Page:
"Oklahoma-born John ‘Moon’ Martin is an American singer-songwriter whose songs were picked up and turned into hits by others. He was an underrated performer and perennially popular in Europe, having first toured there in late 1979. In the USA he opened for Cheap Trick, Rockpile and Joe Jackson. The name ‘Moon’ was added to distinguish him from Brit songsmith John Martyn, and it also recognises his frequent use of lunar-related imagery in lyrics. He was described by author Johnny Rogan as ‘a cross between Buddy Holly, Warren Zevon and John Denver’. His late 60s session career as a ‘guitarist-for-hire’ saw him backing Del Shannon, Jackie DeShannon, Gram Parsons and Linda Ronstadt. He wrote much of ‘Mama’ Michelle Phillips’ debut solo album, ‘Victim Of Romance’ (1977). His 70s band Southwind shared stages with the Byrds and the Flying Burrito Brothers. He also found fame in the New Wave era, when he was backed by musicians from Blondie and was produced by Jack Nitzsche (whom he shared with Mink DeVille - hence the latter artist’s covers of ‘Rolene’ and ‘Cadillac Walk’).(repertoirerecords.com)"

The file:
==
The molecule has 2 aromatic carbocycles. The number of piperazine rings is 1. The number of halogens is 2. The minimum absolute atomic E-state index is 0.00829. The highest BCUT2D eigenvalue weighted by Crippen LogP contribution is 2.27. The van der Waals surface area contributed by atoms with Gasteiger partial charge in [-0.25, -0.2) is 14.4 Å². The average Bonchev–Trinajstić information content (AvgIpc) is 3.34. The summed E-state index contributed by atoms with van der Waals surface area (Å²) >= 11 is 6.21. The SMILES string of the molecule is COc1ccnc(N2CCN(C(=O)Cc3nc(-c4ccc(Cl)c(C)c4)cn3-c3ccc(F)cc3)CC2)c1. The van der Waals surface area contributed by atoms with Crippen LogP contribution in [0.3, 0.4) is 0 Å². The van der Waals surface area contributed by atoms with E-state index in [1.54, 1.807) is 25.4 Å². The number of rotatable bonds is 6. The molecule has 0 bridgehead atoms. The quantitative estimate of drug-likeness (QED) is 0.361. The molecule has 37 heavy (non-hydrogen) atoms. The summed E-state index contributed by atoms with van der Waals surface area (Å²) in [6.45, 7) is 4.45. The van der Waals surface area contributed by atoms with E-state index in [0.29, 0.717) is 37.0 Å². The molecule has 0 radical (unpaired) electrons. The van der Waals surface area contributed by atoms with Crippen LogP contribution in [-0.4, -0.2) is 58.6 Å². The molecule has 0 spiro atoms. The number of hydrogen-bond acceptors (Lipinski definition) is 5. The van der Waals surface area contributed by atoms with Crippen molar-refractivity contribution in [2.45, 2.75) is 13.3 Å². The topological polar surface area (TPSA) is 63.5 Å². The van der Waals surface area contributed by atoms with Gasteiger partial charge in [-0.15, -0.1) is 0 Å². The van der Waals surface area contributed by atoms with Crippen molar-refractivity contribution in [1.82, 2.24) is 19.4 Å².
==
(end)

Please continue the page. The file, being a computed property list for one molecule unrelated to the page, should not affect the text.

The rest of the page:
Dean Martin finally got access to conductor/arranger Nelson Riddle for an album project, and the result was an easy swinging collection with appealing horn charts and a series of comfortable readings of recent and vintage standards. Especially notable were the two songs borrowed from My Fair Lady, "On the Street Where You Live" and "I've Grown Accustomed to Her Face," which Martin and Riddle re-imagined as straight-forward love songs; "You're Nobody 'til Somebody Loves You" (which Martin would try again in a more contemporary arrangement four years later for one of his biggest hits); and a solo version of "Just in Time," which the singer had recently done with Judy Holliday in the film version of the musical Bells Are Ringing. This Time I'm Swingin'! was a good, confident set by an artist who had figured out how to make competent albums without expending a lot of effort, which was a key to his charm.